Subject: Re: termless copyright and patents
From: "Ben Tilly" <btilly@gmail.com>
Date: Thu, 21 Sep 2006 18:13:29 -0700

On 9/21/06, Thomas Lord <lord@emf.net> wrote:
> So, just to cut to the chase,
[...]
> So, Joe Hacker invents a new kind of UI widget and, for $75, files
> a patent.   He worked in his parents basement for 6 months on that
> (and it is the fruit of several years of idle contemplation).   It
> really, really belongs in every web browser out there and, if Joe didn't
> file but simply posted it on source-forge and made even a moderate
> amount to publicize, it would probably show up in web browsers within
> 3 years.

$75 doesn't cover the cost of a patent search.  Patents cost more than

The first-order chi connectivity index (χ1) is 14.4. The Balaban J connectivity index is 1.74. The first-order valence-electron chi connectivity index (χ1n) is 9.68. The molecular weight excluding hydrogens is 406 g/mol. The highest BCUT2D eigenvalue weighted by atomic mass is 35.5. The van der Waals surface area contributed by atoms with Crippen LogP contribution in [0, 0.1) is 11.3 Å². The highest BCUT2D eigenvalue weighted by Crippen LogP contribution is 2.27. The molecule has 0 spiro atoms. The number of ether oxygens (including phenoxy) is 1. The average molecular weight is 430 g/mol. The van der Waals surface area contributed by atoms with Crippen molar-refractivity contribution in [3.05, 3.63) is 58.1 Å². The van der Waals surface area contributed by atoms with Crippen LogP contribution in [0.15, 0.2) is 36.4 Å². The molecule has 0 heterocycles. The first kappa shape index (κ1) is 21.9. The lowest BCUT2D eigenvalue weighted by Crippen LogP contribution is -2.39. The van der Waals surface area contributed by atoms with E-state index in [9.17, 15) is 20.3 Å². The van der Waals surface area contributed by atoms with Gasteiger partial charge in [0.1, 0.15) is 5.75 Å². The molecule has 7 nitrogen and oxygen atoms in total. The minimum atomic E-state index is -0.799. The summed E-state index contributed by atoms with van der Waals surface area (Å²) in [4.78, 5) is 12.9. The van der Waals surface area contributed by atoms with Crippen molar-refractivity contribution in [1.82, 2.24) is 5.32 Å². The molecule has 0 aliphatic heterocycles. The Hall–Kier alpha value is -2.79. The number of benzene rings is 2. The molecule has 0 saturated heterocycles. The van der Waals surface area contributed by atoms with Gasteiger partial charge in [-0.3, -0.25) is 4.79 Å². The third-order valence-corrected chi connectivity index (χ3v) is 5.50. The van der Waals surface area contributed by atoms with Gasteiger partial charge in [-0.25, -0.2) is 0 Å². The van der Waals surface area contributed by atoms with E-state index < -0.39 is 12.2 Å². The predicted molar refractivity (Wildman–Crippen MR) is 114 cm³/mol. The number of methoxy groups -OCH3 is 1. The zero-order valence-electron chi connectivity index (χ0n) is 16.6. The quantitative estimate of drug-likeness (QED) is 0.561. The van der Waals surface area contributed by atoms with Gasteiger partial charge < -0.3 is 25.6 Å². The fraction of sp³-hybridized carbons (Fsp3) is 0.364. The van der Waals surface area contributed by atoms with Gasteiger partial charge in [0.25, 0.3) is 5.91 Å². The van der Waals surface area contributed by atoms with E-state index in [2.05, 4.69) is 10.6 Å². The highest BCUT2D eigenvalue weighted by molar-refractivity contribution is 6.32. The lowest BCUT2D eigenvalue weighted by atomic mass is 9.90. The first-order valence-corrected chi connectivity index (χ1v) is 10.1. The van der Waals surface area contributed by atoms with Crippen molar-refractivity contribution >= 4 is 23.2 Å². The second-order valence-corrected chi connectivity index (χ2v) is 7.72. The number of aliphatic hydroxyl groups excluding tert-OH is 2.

$75 to file for very good reason.  Theoretically you can file a very
simple and minimal patent for $400 or so.  (That would be filing it
yourself, and it has very few claims.)  Realistically you are looking
at several thousand dollars.

This is not very steep for a business.  It is steep enough that
someone who is doing this as a hobby simply isn't going to bother
filing a patent.

> Instead, Joe takes out a 5 year patent, public license at $150,000, opting
> for arbitration.   He caps infringement damages at $300,000.   He
> reduces to practice as a proprietary Python/Tk library and as an ActiveX
> library.
>
> Meanwhile, Bob Pharma takes out a default patent (20 years, ordinary
> damages, no arbitration, etc.).
>
> In any proceedings, Joe's burdens of proof are a lot lower than Bob's.

How do you plan to make them lower?  If he sues someone and they find
prior art, will his lawsuit still prevail?

Legal cases tend to be decided by binary decisions.  Lots of people
put work out trying to make those decisions very binary (with everyone
wanting to be on the right side).  It is hard to make binary decisions
into gradually sliding ones.

Cheers,
Ben